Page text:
Winchester History Fringe sessions

As well as our main lectures series, Winchester History Weekend visitors can enjoy our exciting History Fringe sessions. Taking place at Elizabeth II Court in October, these free 15-minute sessions are hosted by scholars from the University of Winchester and are guaranteed to keep you occupied and informed...

Audience at Winchester History Weekend 2017.

Who were the bad guys of the St Brice’s Day massacre?

Who did 12th-century chroniclers feel were the villains of the 1002 St Brice’s Day massacre? The resident Anglo-Danes, the recently arrived Danes, or the English – led by Aethelred the ‘Unready’? This talk will consider how murder, intrigue, and plot (but no gunpowder) were co-ordinated at a time of the month when traditionally cattle – not humans – were butchered.

Advertisement

Time: 11.10am-11.25am

Date: Saturday 6 October

Location: Elizabeth II Court

Speaker: Paul Store


Food for the soul: leprosy, nutrition and the zooarchaeology of St Mary Magdalen, Winchester

Excavations at St Mary Magdalen have revealed a complex, multi-phase leprosy hospital on the outskirts of Winchester. This talk presents and explores new findings from zooarchaeological [the archaeological study of animals] analysis of the site, highlighting the importance of diet and nutrition to the treatment and care of individuals suffering from leprosy.

Time: 12.45pm-1pm

Date: Saturday 6 October

Location: Elizabeth II Court

Speaker: Alexie Kendell


Companion of the Conqueror: a study of a Norman nobleman’s connections

Walter Giffard was one of William the Conqueror’s 15 known companions at the Norman Conquest, and he received more than 100 estates in England for his part in the battle of Hastings. But what can his connections tell us about cross-Channel identity following 1066? Sarah Fry explores.

Time: 2.40pm-2.55pm

Date: Saturday 6 October

Location: Elizabeth II Court

Speaker: Sarah Fry


Eleanor of Aquitaine and Berengaria of Navarre: warring mothers and daughters-in-law in the late 12th century

This talk examines the mother and daughter-in-law relationship between Eleanor of Aquitaine and her daughter-in-law Berengaria of Navarre. The focus is on co-operation and competition, examining how Eleanor retained key aspects of queenship for the duration of Berengaria’s reign as queen.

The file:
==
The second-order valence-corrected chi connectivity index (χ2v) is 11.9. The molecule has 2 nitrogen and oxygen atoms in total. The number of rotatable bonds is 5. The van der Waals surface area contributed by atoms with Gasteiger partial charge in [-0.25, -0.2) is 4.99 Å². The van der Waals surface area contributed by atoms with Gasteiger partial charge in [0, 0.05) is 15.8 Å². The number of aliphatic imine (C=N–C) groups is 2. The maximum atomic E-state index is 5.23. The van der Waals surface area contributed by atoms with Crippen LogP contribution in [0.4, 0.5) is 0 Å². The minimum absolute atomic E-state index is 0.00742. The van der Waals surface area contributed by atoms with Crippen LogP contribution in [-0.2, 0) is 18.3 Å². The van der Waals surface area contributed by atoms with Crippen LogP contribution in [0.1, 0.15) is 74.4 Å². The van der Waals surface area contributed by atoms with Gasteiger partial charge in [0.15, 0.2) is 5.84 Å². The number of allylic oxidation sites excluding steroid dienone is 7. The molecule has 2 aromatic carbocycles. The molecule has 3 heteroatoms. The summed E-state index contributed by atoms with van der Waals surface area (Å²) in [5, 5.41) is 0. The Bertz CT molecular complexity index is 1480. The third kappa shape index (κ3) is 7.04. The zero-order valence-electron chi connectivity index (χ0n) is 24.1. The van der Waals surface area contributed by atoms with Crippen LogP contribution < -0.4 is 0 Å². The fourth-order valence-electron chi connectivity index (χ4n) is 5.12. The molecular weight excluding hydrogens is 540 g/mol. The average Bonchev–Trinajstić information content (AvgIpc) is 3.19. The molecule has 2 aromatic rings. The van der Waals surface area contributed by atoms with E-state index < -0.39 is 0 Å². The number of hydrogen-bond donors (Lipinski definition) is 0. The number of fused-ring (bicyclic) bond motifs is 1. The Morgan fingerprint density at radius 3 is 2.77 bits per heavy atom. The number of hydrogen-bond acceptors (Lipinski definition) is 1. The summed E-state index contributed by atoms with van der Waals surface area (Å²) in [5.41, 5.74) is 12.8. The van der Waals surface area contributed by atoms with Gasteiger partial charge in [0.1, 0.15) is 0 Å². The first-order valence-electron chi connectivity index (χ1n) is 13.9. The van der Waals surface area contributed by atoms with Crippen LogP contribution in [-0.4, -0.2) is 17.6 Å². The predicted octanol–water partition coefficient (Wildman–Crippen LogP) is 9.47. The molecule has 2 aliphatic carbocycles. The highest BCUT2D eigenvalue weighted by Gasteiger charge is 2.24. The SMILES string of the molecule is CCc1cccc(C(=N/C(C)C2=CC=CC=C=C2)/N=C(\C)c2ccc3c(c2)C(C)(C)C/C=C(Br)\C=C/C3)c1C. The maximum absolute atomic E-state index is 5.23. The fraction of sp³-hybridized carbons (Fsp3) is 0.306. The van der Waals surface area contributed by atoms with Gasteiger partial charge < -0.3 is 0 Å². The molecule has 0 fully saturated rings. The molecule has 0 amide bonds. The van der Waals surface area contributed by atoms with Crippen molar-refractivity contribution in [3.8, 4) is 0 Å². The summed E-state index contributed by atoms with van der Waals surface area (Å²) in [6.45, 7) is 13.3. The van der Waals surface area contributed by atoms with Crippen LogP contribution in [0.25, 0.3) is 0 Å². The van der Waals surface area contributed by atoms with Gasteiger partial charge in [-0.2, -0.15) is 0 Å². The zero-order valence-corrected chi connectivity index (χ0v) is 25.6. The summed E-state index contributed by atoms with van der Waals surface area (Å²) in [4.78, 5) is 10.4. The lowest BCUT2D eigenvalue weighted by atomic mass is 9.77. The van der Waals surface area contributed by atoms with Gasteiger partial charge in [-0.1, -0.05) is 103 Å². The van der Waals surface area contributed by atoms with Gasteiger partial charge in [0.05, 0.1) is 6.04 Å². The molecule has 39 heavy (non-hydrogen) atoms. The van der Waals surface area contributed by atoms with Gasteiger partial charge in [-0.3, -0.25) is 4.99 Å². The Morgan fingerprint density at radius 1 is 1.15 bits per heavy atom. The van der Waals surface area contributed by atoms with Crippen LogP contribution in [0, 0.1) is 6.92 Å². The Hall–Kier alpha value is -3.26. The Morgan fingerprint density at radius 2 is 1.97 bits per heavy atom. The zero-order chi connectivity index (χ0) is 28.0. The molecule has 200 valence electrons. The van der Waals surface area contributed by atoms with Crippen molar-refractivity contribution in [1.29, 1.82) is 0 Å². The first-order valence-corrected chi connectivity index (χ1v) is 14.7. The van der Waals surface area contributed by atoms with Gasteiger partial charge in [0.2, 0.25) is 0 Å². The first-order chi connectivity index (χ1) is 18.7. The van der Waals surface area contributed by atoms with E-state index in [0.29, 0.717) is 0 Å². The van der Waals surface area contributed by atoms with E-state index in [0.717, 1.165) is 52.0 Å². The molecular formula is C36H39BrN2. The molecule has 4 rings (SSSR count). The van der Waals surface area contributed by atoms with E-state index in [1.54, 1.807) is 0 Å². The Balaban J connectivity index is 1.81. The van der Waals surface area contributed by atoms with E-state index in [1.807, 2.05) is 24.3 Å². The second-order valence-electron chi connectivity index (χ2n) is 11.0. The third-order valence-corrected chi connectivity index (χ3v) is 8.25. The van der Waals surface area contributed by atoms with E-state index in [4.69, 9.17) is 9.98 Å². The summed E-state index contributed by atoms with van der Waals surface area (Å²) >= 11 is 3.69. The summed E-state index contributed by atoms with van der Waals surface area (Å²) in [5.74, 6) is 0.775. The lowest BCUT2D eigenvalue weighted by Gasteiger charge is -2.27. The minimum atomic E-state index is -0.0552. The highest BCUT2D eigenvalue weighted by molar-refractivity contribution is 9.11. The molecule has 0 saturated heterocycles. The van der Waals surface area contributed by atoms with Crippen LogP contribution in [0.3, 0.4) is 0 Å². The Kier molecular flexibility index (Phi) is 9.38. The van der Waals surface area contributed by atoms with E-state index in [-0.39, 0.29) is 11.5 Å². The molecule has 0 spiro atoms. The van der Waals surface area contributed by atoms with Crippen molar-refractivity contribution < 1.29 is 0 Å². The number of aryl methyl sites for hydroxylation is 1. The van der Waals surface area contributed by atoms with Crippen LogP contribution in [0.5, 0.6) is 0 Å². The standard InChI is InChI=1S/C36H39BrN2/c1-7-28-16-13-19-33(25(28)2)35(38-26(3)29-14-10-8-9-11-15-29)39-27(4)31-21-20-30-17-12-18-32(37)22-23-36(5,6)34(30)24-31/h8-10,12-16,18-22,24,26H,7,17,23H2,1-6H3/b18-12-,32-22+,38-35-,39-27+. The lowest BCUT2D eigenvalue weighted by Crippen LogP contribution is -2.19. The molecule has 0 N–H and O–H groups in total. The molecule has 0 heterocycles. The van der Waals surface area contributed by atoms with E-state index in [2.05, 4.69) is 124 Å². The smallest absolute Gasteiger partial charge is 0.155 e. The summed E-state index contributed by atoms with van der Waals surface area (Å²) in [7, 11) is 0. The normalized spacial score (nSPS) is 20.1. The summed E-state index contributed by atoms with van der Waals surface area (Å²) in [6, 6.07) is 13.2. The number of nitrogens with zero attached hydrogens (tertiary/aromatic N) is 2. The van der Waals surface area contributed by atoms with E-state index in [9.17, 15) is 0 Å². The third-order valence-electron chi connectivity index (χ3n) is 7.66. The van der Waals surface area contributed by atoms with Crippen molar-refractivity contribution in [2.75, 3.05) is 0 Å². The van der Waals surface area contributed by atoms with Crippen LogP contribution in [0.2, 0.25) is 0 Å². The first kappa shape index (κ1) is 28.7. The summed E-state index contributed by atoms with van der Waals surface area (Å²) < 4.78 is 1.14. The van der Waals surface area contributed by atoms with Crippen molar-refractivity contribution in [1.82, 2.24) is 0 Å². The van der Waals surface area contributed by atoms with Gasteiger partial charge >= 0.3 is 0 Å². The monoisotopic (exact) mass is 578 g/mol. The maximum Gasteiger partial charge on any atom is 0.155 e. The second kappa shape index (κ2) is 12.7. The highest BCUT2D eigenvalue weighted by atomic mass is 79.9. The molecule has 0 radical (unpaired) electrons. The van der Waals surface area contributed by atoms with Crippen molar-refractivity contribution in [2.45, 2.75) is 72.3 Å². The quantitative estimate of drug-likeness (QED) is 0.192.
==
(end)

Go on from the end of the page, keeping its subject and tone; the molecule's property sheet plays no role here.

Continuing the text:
Time: 4.05pm-4.20pm

Date: Saturday 6 October

Location: Elizabeth II Court

Speaker: Gabrielle Storey


Medieval spirit privileges

If you had money and status in the medieval period, spiritual privileges to look after your soul – both on earth and after death – were as necessary as fine fabrics, foods, fixtures and fittings. Both tangible and intangible, they were a vital part of the medieval system of religious beliefs. In this talk, Angela Clark reveals why.

Time: 11.40am-11.55am

Date: Sunday 7 October

Location: Elizabeth II Court

Speaker: Angela Clark


The Cross Bones Graveyard

An estimated 15,000 people – men, women and children – are buried beneath the Crossbones Memorial Garden in Southwark, London. Their hidden history is kept alive through vigils, art, poetry, literature, workshops and dedicated volunteers. In this talk, Lucy Coleman Talbot explores how these people – ‘the outcast dead’ – are remembered today.

Time: 1.05.pm-1.20pm

Date: Sunday 7 October

Location: Elizabeth II Court

Speaker: Lucy Coleman Talbot


Prophetic animals in early medieval England

In this talk, Eric Lacey takes a look at the curious behaviour of prophetic animals in early medieval English literature, focusing on moments when they predicted deaths or the outbreak of battle. He reveals how this animal behaviour can still be seen today, and argues for ways in which these animals learned to identify (and follow) groups of armed men in anticipation of feasting upon the carrion left in their wake.

Time: 3.10pm-3.25pm

Date: Sunday 7 October

Location: Elizabeth II Court

Speaker: Eric Lacey 


The evolution of United Nations peacekeeping

Since its first mission in 1948, United Nations Peacekeeping has evolved significantly over the past 70 years. These peacekeeping missions have been conducted in a wide range of countries all over the world, including the well-known ‘failures’ of the 1990s in Bosnia and Rwanda. This talk explores the factors that brought about these changes and created the peacekeeping force used today.

Time: 4.35pm-4.50pm

Date: Sunday 7 October

Location: Elizabeth II Court

Speaker: Sarah Hilton



Advertisement

Locations correct at time of publication. Please double-check the location printed on your ticket for final locations to make sure there haven’t been any changes since this programme was first published.